Environmental challenges: Exporters and the government?

The government’s responsibility is to construct dams and reservoirs to prevent floods, provide energy to the export-oriented industry at regionally competitive rates, drive research into better cotton seed, and encourage value addition at all levels – argues CEO Gohar Textiles, Pakistan’s leading exporter of home textiles, in discussion with Editors GVS.


Editors Global Village Space wanted to talk to the CEO of a major vertically integrated textile unit to understand how the recent floods affected the cotton sourcing of exporters from Pakistan. This is how we ended up in a discussion with Mr. Gohar Mustafa, CEO Gohar Textiles, one of the few completely integrated textile units in Pakistan. But the discussion expanded. Gohar knew much about his industry and was passionate about its future that the conversation, like the river in floods, spilled beyond cotton and environmental hazards into the overall competitiveness of Pakistani Industry, its myriad challenges, role, and failure of governments over the past quarter century.

Gohar explained that his vertically integrated textile unit, which employs around 7,000 workers in its manufacturing base in Faisalabad, started to conceive its final product from the stage of procuring cotton staples. Vertical integration means that raw cotton from the earth fields of Pakistan is turned into yarn, and yarn becomes fabric, and the fabric is used for value-added products. Gohar Textiles specializes in home textiles, i.e., bed sheets, curtains, pillow covers, and similar items. During our conversation, we discovered that his design facilities exist across the UK, the US, Australia, and Europe. Surprised, we asked why design teams are spread in many parts of the world. We learned that the final product’s design must synchronize with the taste and needs of the communities that are end users and buyers of the products.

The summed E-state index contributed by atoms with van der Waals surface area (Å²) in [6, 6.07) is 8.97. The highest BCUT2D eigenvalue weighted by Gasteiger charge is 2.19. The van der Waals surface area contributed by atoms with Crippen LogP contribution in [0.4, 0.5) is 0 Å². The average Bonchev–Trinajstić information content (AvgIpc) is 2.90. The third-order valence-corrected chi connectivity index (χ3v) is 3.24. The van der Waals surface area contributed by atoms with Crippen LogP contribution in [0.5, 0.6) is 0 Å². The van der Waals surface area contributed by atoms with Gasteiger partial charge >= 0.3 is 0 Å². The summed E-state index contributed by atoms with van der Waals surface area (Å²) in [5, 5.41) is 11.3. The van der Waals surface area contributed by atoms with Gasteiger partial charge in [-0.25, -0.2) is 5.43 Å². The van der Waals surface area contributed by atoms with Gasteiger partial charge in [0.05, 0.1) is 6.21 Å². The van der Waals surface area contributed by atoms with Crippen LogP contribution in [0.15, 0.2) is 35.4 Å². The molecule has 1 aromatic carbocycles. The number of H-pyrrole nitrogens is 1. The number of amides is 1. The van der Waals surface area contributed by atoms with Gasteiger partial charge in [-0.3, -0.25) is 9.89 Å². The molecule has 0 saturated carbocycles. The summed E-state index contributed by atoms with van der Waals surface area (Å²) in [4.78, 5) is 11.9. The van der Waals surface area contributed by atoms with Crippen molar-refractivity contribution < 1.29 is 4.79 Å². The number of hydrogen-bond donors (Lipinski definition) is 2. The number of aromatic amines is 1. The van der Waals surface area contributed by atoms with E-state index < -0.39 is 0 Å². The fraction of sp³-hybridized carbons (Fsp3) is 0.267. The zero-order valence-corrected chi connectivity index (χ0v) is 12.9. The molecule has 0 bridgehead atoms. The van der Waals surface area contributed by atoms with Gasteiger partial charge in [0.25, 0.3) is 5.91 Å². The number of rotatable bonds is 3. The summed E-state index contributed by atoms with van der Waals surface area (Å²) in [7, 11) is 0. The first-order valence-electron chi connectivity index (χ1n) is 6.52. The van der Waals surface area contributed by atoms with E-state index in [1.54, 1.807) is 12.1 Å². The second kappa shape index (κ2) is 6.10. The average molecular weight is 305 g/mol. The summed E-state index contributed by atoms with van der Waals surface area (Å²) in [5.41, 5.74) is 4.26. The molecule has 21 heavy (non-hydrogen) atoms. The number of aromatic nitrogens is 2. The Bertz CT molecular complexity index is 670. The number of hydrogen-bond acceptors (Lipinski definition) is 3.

Read more: Dealing with the cotton needs of Pakistan’s textile industry

Faisalabad, the leading textile center of the country, once called Lyallpur, was, in the 1960s, also referred to as the “Manchester of Pakistan.” Then Pakistan’s economy grew at 7-8 percent, reminding many of the 19th-century rise of Lancashire in North of England as the engine of the industrial revolution. Once the main employer in those areas, textiles collapsed, and after the second world war, aerospace and technology were the main employers. Faisalabad has also passed through many phases; it faced massive layoffs in 2018, but after the 2019 pandemic, it took off again. Gohar Mustafa is hopeful that with the right mix of policy, research, and entrepreneurship, this “Manchester of Pakistan” can still regain its lost glory and significantly contribute to the Pakistani economy through exports.

Energy subsidy: Not a favor to the Industry?

What ails Pakistani exports? Expensive energy. This is a simple and perhaps comprehensive answer. Like most textile exporters, Gohar points out that Pakistani governments blundered at some point in forgetting the energy cost factor. Pakistan produces energy at much higher rates than its regional competitors like India, Bangladesh, Sri Lanka, Turkey, and Vietnam. Much talked about subsidy in electricity tariff – as started by the previous Imran Khan government under the scheme of RCET – he argues is thus no favoritism to exporters. Regionally competitive energy tariffs (RCET) should be understood only as a government act to alleviate the effects of its own mismanagement.